If you’ve been subjecting yourself to my ravings on other platforms, you may have read this story on Medium. If so, you, know I spent my first two years out of high school working as an orderly in a hospital. I learned many valuable lessons there. Here’s one:
While I worked the day shift, 7:00 a.m. to 3:30 p.m., the second-shift orderlies, who worked 3:00 p.m. to 11:00 p.m., didn’t constitute the most reliable crew on the planet. That meant, should any of them fail to show up, I’d work a double shift. That’s how I came to learn two things:
- One of the responsibilities of the second-shift orderlies was to make sure male patients who’d had surgery on any given day and were scheduled to be discharged the next day were able to micturate on their own as one of the conditions of said discharge.
- If any such male, post-surgical patients had trouble relieving themselves, the orderlies would turn on the water in their bathrooms. The sound of the running water had some magical effect that caused the patients’ urethral sphincters to relax and their bladders to empty forthwith.
Some 27 years after my last day of work as a hospital orderly, I took a job in an advertising agency. I was there from March of 2000 through February of 2004. At some point during my tenure, the agency hired a new Director of Business Development. His name was Lewis.
Lewis was one of those people who would have been truly dangerous if he’d ever become as cool as he thought he was. (There was little chance of that.) He was situated in the office next to mine. On the other side of my office was the stairway to the second floor. Directly across from my office was the door to one of the restrooms, which I could see through the glass wall of my office.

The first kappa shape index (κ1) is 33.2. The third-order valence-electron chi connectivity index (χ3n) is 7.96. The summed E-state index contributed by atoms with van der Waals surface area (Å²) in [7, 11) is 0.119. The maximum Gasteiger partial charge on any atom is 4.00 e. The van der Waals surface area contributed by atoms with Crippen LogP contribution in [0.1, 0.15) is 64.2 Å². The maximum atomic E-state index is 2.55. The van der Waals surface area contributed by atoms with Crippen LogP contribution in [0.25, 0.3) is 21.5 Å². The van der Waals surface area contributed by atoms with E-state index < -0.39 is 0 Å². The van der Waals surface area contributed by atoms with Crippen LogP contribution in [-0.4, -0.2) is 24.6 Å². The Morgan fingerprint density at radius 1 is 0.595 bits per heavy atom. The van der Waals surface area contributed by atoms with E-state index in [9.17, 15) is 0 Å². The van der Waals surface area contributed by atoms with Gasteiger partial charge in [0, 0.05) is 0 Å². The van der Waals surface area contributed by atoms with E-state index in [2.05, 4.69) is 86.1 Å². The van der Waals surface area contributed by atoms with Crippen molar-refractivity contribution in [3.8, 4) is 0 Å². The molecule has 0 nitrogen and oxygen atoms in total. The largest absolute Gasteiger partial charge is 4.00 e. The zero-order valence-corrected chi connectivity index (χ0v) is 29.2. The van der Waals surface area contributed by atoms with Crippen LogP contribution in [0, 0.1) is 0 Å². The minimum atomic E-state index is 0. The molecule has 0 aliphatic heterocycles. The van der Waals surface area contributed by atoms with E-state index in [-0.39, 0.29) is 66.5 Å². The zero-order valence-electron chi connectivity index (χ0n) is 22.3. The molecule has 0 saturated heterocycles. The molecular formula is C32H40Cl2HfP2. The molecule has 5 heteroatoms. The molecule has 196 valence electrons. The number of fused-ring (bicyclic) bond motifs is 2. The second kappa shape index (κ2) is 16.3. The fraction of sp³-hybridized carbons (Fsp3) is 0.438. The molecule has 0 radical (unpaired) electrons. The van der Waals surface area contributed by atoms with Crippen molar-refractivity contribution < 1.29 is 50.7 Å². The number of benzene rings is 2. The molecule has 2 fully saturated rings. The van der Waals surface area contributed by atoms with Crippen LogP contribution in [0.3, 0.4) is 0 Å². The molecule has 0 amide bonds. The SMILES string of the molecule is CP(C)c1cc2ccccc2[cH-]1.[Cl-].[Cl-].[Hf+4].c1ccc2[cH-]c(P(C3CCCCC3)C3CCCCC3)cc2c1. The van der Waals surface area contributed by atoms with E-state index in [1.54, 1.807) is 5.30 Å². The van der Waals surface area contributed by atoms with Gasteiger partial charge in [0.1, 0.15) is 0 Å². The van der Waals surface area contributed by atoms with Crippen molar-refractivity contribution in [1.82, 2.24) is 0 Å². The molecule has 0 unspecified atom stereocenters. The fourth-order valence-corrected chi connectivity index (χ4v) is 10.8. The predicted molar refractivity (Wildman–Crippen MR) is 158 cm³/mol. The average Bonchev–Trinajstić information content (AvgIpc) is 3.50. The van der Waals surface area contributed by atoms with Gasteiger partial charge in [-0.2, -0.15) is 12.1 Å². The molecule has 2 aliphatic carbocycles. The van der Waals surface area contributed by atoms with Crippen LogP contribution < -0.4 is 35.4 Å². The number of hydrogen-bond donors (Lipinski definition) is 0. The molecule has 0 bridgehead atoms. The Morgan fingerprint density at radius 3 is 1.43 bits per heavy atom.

I happened to be around the day Lewis was moving into his new digs. As a sign of his aspirational cool, one of the accouterments he brought in that day was a fountain. I casually suggested to Lewis that if he had any intentions of being even marginally productive, having a fountain in his office might not be conducive to that productivity. He blithely dismissed my suggestion and continued schlepping stuff in from his car. I went back to work.
Islands in the Stream
When I arrived at work the next morning, knowing it would be Lewis’s first official day on the job, I mentioned to the receptionist, Ellin, whose station was between Lewis’s office and the restroom, that she shouldn’t be alarmed if Lewis seemed to make an inordinate number of trips to the restroom. She might, however, consider putting down an industrial-grade runner between Lewis’s office and the restroom, the better to protect the wall-to-wall carpeting from the wear it was about to get.
“How do you know what’s going to happen?” Ellin asked.
“Female intuition,” I replied.
And Lewis didn’t disappoint. If Ellin hadn’t bought that runner, the landlord would have been replacing the carpeting every month. And if the owner of the agency had agreed to pay Lewis by the step, the agency would have gone under sooner than that.
Considering the way Lewis spent most of his time, he wore out his welcome almost as quickly as he wore out the runner Ellin put down to protect the carpeting. He and his fountain were gone in less than six months.
I was the only one who wasn’t surprised to see him go. No pun intended.